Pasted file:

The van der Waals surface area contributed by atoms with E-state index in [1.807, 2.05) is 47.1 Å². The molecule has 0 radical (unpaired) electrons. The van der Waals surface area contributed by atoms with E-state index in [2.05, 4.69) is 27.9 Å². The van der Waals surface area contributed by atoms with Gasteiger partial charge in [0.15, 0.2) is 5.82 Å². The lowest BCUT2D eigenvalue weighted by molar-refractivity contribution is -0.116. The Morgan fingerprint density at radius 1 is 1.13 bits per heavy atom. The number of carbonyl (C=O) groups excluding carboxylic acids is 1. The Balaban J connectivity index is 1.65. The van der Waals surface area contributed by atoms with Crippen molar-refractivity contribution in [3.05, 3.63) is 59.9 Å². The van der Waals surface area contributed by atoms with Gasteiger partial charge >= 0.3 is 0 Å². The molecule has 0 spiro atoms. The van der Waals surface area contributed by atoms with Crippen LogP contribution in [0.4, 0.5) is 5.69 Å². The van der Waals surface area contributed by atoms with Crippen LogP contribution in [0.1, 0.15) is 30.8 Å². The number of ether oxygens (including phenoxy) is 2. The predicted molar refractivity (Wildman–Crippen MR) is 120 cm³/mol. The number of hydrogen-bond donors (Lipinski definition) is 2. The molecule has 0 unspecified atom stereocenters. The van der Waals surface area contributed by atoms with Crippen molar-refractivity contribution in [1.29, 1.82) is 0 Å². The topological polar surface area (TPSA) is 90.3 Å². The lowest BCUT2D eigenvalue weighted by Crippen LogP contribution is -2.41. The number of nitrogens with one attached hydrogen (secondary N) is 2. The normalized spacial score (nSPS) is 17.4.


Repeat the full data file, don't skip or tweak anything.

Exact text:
The van der Waals surface area contributed by atoms with E-state index in [1.807, 2.05) is 47.1 Å². The molecule has 0 radical (unpaired) electrons. The van der Waals surface area contributed by atoms with E-state index in [2.05, 4.69) is 27.9 Å². The van der Waals surface area contributed by atoms with Gasteiger partial charge in [0.15, 0.2) is 5.82 Å². The lowest BCUT2D eigenvalue weighted by molar-refractivity contribution is -0.116. The Morgan fingerprint density at radius 1 is 1.13 bits per heavy atom. The number of carbonyl (C=O) groups excluding carboxylic acids is 1. The Balaban J connectivity index is 1.65. The van der Waals surface area contributed by atoms with Crippen molar-refractivity contribution in [3.05, 3.63) is 59.9 Å². The van der Waals surface area contributed by atoms with Gasteiger partial charge >= 0.3 is 0 Å². The molecule has 0 spiro atoms. The van der Waals surface area contributed by atoms with Crippen LogP contribution in [0.4, 0.5) is 5.69 Å². The van der Waals surface area contributed by atoms with Crippen LogP contribution in [0.1, 0.15) is 30.8 Å². The number of ether oxygens (including phenoxy) is 2. The predicted molar refractivity (Wildman–Crippen MR) is 120 cm³/mol. The number of hydrogen-bond donors (Lipinski definition) is 2. The molecule has 0 unspecified atom stereocenters. The van der Waals surface area contributed by atoms with Crippen molar-refractivity contribution in [1.29, 1.82) is 0 Å². The topological polar surface area (TPSA) is 90.3 Å². The lowest BCUT2D eigenvalue weighted by Crippen LogP contribution is -2.41. The number of nitrogens with one attached hydrogen (secondary N) is 2. The normalized spacial score (nSPS) is 17.4.